Te Puna Mātauranga

Rangatahi who took part in the Te Puna Mātauranga programme with Te Kupenga Hauora - Ahuriri Social Worker in Schools (SWiS) Hinerangi Wilson at Ātea a Rangi. The programme, developed by Hinerangi and her colleague Paul Hedley, aimed to help rangatahi aspire to higher learning and build practical skills around confidence and communication.
March 21, 2019

Building knowledge and resilience

RUN over two days in November last year the TePuna Mātauranga programme, developed by Te Kupenga Hauora - Ahuriri Social Workers in Schools (SWiS) Paul Hedley and Hinerangi Wilson was a great opportunity for 10 Year 8 and 9 rangatahi. “Te Puna Māturanga literally means‘the well of knowledge’ and that’s what it was about”, explains Hinerangi Wilson, Social Worker in Schools, it was for them to aspire to higher learning and acquire a well of knowledge.”

The SWiS team work across three local schools to awhi rangatahi who need their guidance. Te Puna Mātauranga aimed to capture these students prior to them starting secondary school, in order to bolster their confidence, resilience and grow communication and relationship building skills.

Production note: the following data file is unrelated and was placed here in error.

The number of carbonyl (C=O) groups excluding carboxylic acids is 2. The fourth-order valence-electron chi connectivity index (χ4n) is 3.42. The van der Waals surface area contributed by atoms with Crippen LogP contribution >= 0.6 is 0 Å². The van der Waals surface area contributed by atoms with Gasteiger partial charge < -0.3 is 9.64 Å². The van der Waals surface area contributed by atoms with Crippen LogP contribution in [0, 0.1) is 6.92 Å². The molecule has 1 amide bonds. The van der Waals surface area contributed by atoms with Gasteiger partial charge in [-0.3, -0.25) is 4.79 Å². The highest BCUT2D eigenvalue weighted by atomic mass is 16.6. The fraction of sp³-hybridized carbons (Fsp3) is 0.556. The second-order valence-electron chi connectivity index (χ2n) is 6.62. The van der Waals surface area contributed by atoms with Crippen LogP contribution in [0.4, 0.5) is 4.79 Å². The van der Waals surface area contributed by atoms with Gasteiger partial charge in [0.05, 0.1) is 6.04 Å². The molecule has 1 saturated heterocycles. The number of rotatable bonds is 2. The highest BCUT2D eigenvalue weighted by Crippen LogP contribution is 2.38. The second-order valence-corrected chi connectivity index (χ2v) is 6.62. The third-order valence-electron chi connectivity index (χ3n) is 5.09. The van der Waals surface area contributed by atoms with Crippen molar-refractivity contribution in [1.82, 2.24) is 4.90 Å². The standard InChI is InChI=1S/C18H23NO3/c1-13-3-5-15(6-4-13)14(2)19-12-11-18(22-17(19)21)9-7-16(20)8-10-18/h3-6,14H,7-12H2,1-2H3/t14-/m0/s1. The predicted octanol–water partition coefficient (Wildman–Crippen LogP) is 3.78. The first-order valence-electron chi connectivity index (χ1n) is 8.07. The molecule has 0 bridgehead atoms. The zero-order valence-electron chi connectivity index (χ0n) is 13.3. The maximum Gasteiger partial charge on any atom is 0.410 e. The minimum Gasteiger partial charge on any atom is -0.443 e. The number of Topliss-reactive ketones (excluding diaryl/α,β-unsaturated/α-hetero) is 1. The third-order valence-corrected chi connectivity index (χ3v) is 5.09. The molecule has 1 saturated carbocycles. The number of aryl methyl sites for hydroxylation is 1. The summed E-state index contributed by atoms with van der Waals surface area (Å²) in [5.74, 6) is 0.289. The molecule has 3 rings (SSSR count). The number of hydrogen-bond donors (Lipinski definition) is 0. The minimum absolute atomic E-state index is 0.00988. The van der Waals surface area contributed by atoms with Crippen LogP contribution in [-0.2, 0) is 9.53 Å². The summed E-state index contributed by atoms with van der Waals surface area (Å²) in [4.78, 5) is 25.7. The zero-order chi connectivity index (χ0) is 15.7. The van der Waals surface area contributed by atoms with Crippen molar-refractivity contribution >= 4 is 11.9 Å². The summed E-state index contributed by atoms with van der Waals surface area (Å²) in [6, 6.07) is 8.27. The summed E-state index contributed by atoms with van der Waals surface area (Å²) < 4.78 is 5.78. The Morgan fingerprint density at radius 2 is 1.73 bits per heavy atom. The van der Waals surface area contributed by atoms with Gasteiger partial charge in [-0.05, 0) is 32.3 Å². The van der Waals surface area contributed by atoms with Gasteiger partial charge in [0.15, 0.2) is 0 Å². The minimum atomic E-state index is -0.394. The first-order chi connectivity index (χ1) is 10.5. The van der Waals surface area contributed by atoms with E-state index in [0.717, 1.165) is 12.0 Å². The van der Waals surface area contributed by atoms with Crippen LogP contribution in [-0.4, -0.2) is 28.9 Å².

By utilising trips to local landmarks participants gained general knowledge as well as more personal practical experiences. Over the two days they visited Te Mata o Rongokako to focus on whakapapa, Ātea a Rangi (Star Compass), The MTG (Museum Theatre Gallery) where they learned about Tangaroa through the George Nuku “Bottled” exhibition, spent time learning the traditional Māori game Ki-o-rahi and attended a shark seminar at the National Aquarium. For some they were visiting these places for the first time and across the locations they shared prior knowledge as well as fed back new things they had picked up. “It was key that we give them all an opportunity to succeed in learning this way,” says Hinerangi. The programme was so successful TeKupenga Hauora - Ahuriri are planning a longer version for later this year.

The SWiS team work with young people that are referred to them from a number of sources. There are often a number of challenges they face day to day. The SWiS social workers focus on their overall social wellbeing.“Our rangatahi have so many dynamics to contend with these days. We are able to help them find strategies to cope and thrive”.

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